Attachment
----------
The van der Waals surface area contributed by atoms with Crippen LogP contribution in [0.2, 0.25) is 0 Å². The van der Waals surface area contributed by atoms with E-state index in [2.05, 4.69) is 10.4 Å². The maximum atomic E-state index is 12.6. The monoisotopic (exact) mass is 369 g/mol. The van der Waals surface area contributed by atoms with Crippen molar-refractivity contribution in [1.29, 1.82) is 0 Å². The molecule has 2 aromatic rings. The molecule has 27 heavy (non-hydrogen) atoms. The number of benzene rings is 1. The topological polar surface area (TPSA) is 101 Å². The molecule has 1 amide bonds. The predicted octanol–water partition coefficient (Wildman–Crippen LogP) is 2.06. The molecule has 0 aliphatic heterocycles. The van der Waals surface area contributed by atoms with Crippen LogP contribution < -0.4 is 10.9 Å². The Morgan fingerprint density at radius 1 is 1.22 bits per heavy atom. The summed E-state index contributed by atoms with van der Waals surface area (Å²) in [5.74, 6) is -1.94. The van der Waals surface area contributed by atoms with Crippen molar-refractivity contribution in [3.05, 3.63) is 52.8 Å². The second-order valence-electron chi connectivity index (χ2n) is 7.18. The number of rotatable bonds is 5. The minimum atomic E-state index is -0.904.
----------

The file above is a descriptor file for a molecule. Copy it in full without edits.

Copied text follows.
The van der Waals surface area contributed by atoms with Crippen LogP contribution in [0.2, 0.25) is 0 Å². The van der Waals surface area contributed by atoms with E-state index in [2.05, 4.69) is 10.4 Å². The maximum atomic E-state index is 12.6. The monoisotopic (exact) mass is 369 g/mol. The van der Waals surface area contributed by atoms with Crippen molar-refractivity contribution in [1.29, 1.82) is 0 Å². The molecule has 2 aromatic rings. The molecule has 27 heavy (non-hydrogen) atoms. The number of benzene rings is 1. The topological polar surface area (TPSA) is 101 Å². The molecule has 1 amide bonds. The predicted octanol–water partition coefficient (Wildman–Crippen LogP) is 2.06. The molecule has 0 aliphatic heterocycles. The van der Waals surface area contributed by atoms with Crippen LogP contribution < -0.4 is 10.9 Å². The Morgan fingerprint density at radius 1 is 1.22 bits per heavy atom. The summed E-state index contributed by atoms with van der Waals surface area (Å²) in [5.74, 6) is -1.94. The van der Waals surface area contributed by atoms with Crippen molar-refractivity contribution in [3.05, 3.63) is 52.8 Å². The second-order valence-electron chi connectivity index (χ2n) is 7.18. The number of rotatable bonds is 5. The minimum atomic E-state index is -0.904.